In 1992, Milošević made his senior debut for Partizan, scoring 14 goals in 31 games during his first season at the club. He went on to score an impressive 21 and 30 league goals in his next two seasons respectively – competition-bests in both years – as the Belgrade-based club won back-to-back national championships, including the double in the 1993–94 season.
In the summer of 1995, then Aston Villa manager Brian Little bought Milošević from Partizan for £3.5 million, a club record at the time. His spell in England lasted three seasons, during which time he earned the tabloid nickname "Miss-a-lot-ević" owing to his frequent goalscoring dry spells.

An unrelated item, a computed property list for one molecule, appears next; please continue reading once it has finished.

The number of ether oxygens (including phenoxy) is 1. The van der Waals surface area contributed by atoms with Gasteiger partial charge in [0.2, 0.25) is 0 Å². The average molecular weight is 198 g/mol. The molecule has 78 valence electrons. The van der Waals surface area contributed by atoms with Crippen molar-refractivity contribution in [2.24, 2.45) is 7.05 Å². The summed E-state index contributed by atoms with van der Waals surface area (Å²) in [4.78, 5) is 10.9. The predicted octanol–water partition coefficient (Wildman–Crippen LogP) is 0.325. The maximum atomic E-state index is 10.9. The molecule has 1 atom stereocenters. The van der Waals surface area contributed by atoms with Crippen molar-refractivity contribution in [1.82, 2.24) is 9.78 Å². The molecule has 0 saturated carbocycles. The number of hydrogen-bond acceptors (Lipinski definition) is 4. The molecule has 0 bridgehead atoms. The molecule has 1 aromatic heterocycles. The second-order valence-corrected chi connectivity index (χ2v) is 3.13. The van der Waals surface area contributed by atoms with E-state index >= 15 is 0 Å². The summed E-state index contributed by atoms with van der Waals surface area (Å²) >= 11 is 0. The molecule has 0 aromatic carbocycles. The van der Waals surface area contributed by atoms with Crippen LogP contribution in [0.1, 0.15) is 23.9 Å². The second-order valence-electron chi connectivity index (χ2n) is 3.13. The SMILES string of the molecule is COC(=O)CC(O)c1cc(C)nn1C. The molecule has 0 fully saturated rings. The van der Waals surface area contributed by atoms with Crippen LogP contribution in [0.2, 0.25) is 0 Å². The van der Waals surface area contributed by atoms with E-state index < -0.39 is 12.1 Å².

Milošević signed for La Liga club Real Zaragoza in 1998 for £8.5 million, again recording some impressive goalscoring performances, notably netting 21 in the 1999–2000 season as the team secured fourth place.
After rediscovering his form in Spain, Milošević joined Parma in the summer of 2000 for €25 million. He was a regular starter in his first season in Italy, playing in 21 out of 34 Serie A matches and scoring 8 goals; in the next season, however, he was sparingly used.
Milošević was loaned back to Spain in January 2002, re-joining his former club Zaragoza to replace Blackburn Rovers-bound Yordi. He scored six times during his second spell, finishing as the club's joint top scorer – alongside Yordi and Roberto Acuña. His second spell at Zaragoza ended unsuccessfully, with the club eventually relegated.